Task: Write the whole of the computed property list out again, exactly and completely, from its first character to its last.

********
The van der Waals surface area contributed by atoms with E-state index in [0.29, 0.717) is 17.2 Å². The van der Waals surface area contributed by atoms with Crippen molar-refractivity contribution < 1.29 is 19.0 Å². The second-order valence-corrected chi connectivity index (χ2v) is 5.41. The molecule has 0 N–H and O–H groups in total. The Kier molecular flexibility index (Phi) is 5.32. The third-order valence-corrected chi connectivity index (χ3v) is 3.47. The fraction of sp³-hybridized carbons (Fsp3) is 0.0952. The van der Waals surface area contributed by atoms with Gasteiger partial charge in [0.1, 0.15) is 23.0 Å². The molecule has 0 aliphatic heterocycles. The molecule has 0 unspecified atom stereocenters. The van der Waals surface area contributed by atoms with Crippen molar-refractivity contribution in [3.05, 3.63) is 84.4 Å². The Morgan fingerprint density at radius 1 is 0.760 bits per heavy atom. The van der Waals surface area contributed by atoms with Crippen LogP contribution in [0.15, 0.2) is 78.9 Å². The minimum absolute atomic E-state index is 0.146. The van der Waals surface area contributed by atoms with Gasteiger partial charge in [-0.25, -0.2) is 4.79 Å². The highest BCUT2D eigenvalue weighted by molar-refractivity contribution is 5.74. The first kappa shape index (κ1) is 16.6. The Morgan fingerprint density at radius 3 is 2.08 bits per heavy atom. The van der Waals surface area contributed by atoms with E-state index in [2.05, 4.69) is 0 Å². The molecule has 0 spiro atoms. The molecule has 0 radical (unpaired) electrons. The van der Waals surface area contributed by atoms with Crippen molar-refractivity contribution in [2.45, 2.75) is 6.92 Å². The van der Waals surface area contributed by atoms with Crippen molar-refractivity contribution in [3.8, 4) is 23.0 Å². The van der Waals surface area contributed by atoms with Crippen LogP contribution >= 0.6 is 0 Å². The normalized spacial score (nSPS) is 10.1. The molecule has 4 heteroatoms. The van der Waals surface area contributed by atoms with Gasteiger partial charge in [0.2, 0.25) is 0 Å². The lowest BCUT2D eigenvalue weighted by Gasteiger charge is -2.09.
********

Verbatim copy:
The van der Waals surface area contributed by atoms with E-state index in [0.29, 0.717) is 17.2 Å². The van der Waals surface area contributed by atoms with Crippen molar-refractivity contribution < 1.29 is 19.0 Å². The second-order valence-corrected chi connectivity index (χ2v) is 5.41. The molecule has 0 N–H and O–H groups in total. The Kier molecular flexibility index (Phi) is 5.32. The third-order valence-corrected chi connectivity index (χ3v) is 3.47. The fraction of sp³-hybridized carbons (Fsp3) is 0.0952. The van der Waals surface area contributed by atoms with Gasteiger partial charge in [0.1, 0.15) is 23.0 Å². The molecule has 0 aliphatic heterocycles. The molecule has 0 unspecified atom stereocenters. The van der Waals surface area contributed by atoms with Crippen molar-refractivity contribution in [3.05, 3.63) is 84.4 Å². The Morgan fingerprint density at radius 1 is 0.760 bits per heavy atom. The van der Waals surface area contributed by atoms with Crippen LogP contribution in [0.15, 0.2) is 78.9 Å². The minimum absolute atomic E-state index is 0.146. The van der Waals surface area contributed by atoms with Gasteiger partial charge in [-0.25, -0.2) is 4.79 Å². The highest BCUT2D eigenvalue weighted by molar-refractivity contribution is 5.74. The first kappa shape index (κ1) is 16.6. The Morgan fingerprint density at radius 3 is 2.08 bits per heavy atom. The van der Waals surface area contributed by atoms with E-state index in [2.05, 4.69) is 0 Å². The molecule has 0 spiro atoms. The molecule has 0 radical (unpaired) electrons. The van der Waals surface area contributed by atoms with Crippen molar-refractivity contribution in [2.45, 2.75) is 6.92 Å². The van der Waals surface area contributed by atoms with Crippen molar-refractivity contribution in [3.8, 4) is 23.0 Å². The van der Waals surface area contributed by atoms with Crippen LogP contribution >= 0.6 is 0 Å². The normalized spacial score (nSPS) is 10.1. The molecule has 4 heteroatoms. The van der Waals surface area contributed by atoms with Gasteiger partial charge in [0.2, 0.25) is 0 Å². The lowest BCUT2D eigenvalue weighted by Gasteiger charge is -2.09.